All the rest of us must first love to earn. Only once we have sufficient financial backing have we earned the luxury of doing what we love.
Not long ago a former colleague mentioned his son was studying second-year Economics at a “Russell Group” university. He’d enrolled because he didn’t know what he wanted to do with his life, was good at maths, and didn’t want to be a computer programmer.
Every other student in the course had enrolled because they wanted to be an investment banker.
None were interested in banking, but all were passionate about earning huge salaries and bonuses!
I concluded my son was unfortunately correct: few adults could honestly say they loved their jobs.
Few passionately hate them either, but on balance most would rather be doing something else.
Not wanting him to turn into a jaded and cynical old man just yet, I did what any parent does when a conversation touches on an uncomfortable topic… I distracted him and changed the subject!
Micro-management retards growth
We were walking past a lovely family-run traditional French brasserie.
I asked my son to study the restaurant and tell me what he observed.
After a couple of minutes, he said: “They don’t have enough staff. There are customers waiting to be seated, and empty tables that haven’t been cleared. The waiters are overwhelmed, rushing around taking orders and delivering food”.
I asked him to count the number of tables where customers were eating dessert or drinking wine, as those items traditionally enjoy the highest profit margins.
Only two tables contained glasses of wine. Nobody seemed to be staying to have dessert.
I asked him why he thought that was.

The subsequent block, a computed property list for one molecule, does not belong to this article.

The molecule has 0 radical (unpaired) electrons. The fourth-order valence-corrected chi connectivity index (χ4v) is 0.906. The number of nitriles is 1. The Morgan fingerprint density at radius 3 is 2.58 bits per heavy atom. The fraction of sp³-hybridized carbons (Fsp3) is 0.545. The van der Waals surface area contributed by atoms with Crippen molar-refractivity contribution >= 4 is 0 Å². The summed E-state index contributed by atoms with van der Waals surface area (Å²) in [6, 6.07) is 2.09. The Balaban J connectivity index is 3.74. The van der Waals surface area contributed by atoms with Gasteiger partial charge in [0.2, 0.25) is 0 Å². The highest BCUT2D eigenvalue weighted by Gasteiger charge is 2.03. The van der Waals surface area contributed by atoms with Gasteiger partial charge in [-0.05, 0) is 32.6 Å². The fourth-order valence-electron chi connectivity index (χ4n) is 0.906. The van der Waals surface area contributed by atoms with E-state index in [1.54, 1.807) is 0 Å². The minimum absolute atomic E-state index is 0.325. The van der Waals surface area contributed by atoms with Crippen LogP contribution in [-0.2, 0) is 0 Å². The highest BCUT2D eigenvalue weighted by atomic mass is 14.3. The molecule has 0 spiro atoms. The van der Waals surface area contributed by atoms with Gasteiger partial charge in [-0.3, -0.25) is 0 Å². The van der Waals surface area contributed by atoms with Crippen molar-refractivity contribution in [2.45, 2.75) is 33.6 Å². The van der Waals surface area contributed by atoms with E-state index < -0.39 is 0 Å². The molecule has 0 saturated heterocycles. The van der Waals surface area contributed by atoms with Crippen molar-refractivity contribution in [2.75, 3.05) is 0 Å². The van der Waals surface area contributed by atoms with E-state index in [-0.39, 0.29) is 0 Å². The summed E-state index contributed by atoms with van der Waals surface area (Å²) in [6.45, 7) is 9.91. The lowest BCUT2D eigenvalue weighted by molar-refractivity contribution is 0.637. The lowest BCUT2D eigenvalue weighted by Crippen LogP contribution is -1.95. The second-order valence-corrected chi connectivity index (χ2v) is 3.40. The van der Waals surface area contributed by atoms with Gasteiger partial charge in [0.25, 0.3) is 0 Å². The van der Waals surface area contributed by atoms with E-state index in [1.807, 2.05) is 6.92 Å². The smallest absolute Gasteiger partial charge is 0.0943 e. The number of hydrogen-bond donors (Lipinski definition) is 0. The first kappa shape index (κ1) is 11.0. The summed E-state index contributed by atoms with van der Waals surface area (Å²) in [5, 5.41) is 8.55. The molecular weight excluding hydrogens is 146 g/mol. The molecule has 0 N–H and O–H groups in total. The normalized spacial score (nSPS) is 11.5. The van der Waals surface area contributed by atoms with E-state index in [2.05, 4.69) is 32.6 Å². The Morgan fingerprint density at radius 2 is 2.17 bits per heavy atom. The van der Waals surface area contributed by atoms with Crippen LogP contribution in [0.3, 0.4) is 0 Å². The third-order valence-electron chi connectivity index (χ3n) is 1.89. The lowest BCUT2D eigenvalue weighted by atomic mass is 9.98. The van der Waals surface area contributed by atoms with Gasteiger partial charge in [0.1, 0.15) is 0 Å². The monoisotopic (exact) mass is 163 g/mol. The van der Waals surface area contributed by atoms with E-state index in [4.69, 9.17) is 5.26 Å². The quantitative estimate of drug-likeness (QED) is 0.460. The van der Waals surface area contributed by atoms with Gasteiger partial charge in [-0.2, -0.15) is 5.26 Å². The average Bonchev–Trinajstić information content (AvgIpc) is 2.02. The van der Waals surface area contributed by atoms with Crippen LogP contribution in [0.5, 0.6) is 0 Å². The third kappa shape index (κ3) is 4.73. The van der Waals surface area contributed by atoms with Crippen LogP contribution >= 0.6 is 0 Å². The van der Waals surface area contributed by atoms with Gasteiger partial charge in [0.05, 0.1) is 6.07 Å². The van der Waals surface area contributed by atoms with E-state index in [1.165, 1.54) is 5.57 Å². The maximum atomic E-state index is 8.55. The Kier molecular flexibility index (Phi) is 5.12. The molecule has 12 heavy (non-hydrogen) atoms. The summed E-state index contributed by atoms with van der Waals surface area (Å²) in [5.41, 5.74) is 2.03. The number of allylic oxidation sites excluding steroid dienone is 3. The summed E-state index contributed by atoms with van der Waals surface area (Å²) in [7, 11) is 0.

“It took so long for the customers to be seated and served they were frustrated. I think they got impatient, and just want to get on with their day”.
I told him to focus on an older gentleman who appeared to be in charge.
One moment he was seating customers. The next, unloading a delivery truck. Then we spied him helping to prepare meals in the kitchen. He was everywhere, and constantly berating his staff.
Finally, I asked my son to estimate how many meals the brasserie would likely serve each day.
He guessed 200, which was plausible.
Assuming each meal cost an average of €25, the brasserie was turning over €5,000 per day, or €1,825,000 per year.
My son thought sounded like a lot of money.
Standardise, staff, and scale
Next door was an upmarket looking Sushi restaurant.
I asked my son to repeat the exercise.
“They have too many staff. There are hardly any customers seated in the dining area…
… no, wait. The customers and delivery riders are all collecting takeaway. There are loads of them!”
Nobody was drinking alcohol or eating dessert, though both were on the menu. I asked him why that was?
Eventually, he responded that people seemed to be taking their food to eat elsewhere.
Then I asked him to see if he could work out who was running the Sushi restaurant, and why?
He looked around.
“The young lady at the back.
She seems confident and the staff defer to her. I can’t be sure though, everything is running smoothly. Everyone seems to know their roles. She isn’t bossing them around, or doing all the work herself”.
I asked my son which restaurant seemed better organised?
“The sushi shop”.
Which restaurant looked like it made more money?
“The sushi shop”.
Which restaurant he would prefer to own?
“The sushi shop”.
I challenged him as to why on this last question. Did he think the confident lady owned the sushi shop?
“No. She is too young to own her own restaurant”.
I agreed. She didn’t seem stressed enough to be the owner. She hadn’t got upset at the overloaded delivery guy who kicked open the door with his foot, nor the customer who spilt coffee on the floor.